An unusual tribute was paid to Abraham Lincoln by Carl Sandburg. The poet wrote, "Not often in the story of mankind does a man arrive on earth who is both steel and velvet, who is as hard as rock and soft as drifting fog, who holds in his heart and mind the paradox of terrible storm and peace unspeakable and perfect."
Lincoln demonstrated then and now how a person can possess both a will of iron and a heart of tenderness. Nothing deterred the president during the American Civil War from his "noble" cause, and few persons have ever endured more criticism and detractors than Lincoln. Yet he was no more a man of steel than one of velvet.
When General Robert E. Lee surrendered his army, Lincoln sent an unexpected message to the enemy commander. "Tell your men they may keep their horses; they'll need them for plowing," said the president. Then this: "Tell your men they may keep their rifles; they'll need them for hunting." When Lee read those words he wept.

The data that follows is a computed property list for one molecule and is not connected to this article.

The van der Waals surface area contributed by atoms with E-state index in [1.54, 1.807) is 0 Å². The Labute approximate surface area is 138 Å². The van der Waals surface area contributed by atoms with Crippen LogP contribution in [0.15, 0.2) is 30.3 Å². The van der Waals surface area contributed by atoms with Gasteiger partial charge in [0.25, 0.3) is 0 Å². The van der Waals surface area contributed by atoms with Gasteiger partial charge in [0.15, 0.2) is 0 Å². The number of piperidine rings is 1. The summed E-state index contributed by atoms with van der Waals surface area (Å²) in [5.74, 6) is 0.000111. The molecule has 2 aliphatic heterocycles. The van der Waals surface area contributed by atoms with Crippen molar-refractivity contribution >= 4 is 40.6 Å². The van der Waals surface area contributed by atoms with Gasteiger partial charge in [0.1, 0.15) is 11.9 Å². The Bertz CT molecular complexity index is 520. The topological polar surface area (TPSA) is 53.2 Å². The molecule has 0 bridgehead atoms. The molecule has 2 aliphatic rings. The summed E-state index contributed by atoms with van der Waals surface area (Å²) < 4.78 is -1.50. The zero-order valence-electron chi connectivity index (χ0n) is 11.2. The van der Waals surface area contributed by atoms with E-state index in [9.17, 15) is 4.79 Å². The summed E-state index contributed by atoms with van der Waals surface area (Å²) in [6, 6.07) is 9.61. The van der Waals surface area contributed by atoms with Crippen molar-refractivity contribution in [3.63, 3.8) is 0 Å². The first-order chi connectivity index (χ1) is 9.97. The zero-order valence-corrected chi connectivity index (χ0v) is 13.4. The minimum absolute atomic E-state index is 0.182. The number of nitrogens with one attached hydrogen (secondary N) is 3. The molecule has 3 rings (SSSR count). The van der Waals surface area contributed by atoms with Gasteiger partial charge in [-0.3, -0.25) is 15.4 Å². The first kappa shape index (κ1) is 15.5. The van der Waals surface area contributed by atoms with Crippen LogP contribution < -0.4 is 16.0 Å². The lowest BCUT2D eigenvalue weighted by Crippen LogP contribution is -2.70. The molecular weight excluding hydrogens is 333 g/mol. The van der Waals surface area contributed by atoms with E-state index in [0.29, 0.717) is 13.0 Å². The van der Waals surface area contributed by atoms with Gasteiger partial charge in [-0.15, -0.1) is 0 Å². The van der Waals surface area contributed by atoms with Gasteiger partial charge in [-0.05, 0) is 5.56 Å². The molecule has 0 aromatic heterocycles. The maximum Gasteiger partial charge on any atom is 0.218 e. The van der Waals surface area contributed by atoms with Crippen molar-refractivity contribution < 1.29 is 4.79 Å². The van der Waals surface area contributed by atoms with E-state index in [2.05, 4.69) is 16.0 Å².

For each of us there is a time for toughness and a time for tenderness. A time for resolve and a time for compassion. An iron will is not the same as an iron spirit.
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